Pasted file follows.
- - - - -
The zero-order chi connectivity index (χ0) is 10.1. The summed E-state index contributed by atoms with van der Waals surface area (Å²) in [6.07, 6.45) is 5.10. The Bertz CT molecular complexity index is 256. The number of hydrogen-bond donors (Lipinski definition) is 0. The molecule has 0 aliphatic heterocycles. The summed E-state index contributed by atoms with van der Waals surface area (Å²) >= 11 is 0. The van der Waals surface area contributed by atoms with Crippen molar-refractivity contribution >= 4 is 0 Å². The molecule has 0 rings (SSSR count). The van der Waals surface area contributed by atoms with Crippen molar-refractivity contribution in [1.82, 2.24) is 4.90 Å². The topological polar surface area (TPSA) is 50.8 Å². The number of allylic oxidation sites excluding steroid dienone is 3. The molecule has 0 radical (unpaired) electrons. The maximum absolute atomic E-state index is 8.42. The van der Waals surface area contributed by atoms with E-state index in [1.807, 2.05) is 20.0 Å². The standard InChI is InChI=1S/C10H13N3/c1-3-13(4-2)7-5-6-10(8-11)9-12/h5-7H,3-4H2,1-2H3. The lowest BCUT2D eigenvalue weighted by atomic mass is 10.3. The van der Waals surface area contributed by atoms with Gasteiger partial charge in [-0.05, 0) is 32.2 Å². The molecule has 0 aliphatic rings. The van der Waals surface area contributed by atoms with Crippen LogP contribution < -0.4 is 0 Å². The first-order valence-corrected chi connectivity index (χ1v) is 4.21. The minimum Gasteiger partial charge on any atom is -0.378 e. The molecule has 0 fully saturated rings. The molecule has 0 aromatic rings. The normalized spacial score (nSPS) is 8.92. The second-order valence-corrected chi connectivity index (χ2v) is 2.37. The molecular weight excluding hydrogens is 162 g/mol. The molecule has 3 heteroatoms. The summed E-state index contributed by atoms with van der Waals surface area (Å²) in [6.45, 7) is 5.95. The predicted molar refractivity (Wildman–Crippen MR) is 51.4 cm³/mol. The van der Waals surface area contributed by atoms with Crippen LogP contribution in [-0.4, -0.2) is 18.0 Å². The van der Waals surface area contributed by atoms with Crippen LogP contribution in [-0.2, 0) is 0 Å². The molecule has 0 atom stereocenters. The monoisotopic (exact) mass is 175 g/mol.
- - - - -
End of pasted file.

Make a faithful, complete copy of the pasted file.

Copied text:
The zero-order chi connectivity index (χ0) is 10.1. The summed E-state index contributed by atoms with van der Waals surface area (Å²) in [6.07, 6.45) is 5.10. The Bertz CT molecular complexity index is 256. The number of hydrogen-bond donors (Lipinski definition) is 0. The molecule has 0 aliphatic heterocycles. The summed E-state index contributed by atoms with van der Waals surface area (Å²) >= 11 is 0. The van der Waals surface area contributed by atoms with Crippen molar-refractivity contribution >= 4 is 0 Å². The molecule has 0 rings (SSSR count). The van der Waals surface area contributed by atoms with Crippen molar-refractivity contribution in [1.82, 2.24) is 4.90 Å². The topological polar surface area (TPSA) is 50.8 Å². The number of allylic oxidation sites excluding steroid dienone is 3. The molecule has 0 radical (unpaired) electrons. The maximum absolute atomic E-state index is 8.42. The van der Waals surface area contributed by atoms with E-state index in [1.807, 2.05) is 20.0 Å². The standard InChI is InChI=1S/C10H13N3/c1-3-13(4-2)7-5-6-10(8-11)9-12/h5-7H,3-4H2,1-2H3. The lowest BCUT2D eigenvalue weighted by atomic mass is 10.3. The van der Waals surface area contributed by atoms with Gasteiger partial charge in [-0.05, 0) is 32.2 Å². The molecule has 0 aliphatic rings. The van der Waals surface area contributed by atoms with Crippen LogP contribution < -0.4 is 0 Å². The first-order valence-corrected chi connectivity index (χ1v) is 4.21. The minimum Gasteiger partial charge on any atom is -0.378 e. The molecule has 0 fully saturated rings. The molecule has 0 aromatic rings. The normalized spacial score (nSPS) is 8.92. The second-order valence-corrected chi connectivity index (χ2v) is 2.37. The molecular weight excluding hydrogens is 162 g/mol. The molecule has 3 heteroatoms. The summed E-state index contributed by atoms with van der Waals surface area (Å²) in [6.45, 7) is 5.95. The predicted molar refractivity (Wildman–Crippen MR) is 51.4 cm³/mol. The van der Waals surface area contributed by atoms with Crippen LogP contribution in [-0.4, -0.2) is 18.0 Å². The van der Waals surface area contributed by atoms with Crippen LogP contribution in [-0.2, 0) is 0 Å². The molecule has 0 atom stereocenters. The monoisotopic (exact) mass is 175 g/mol.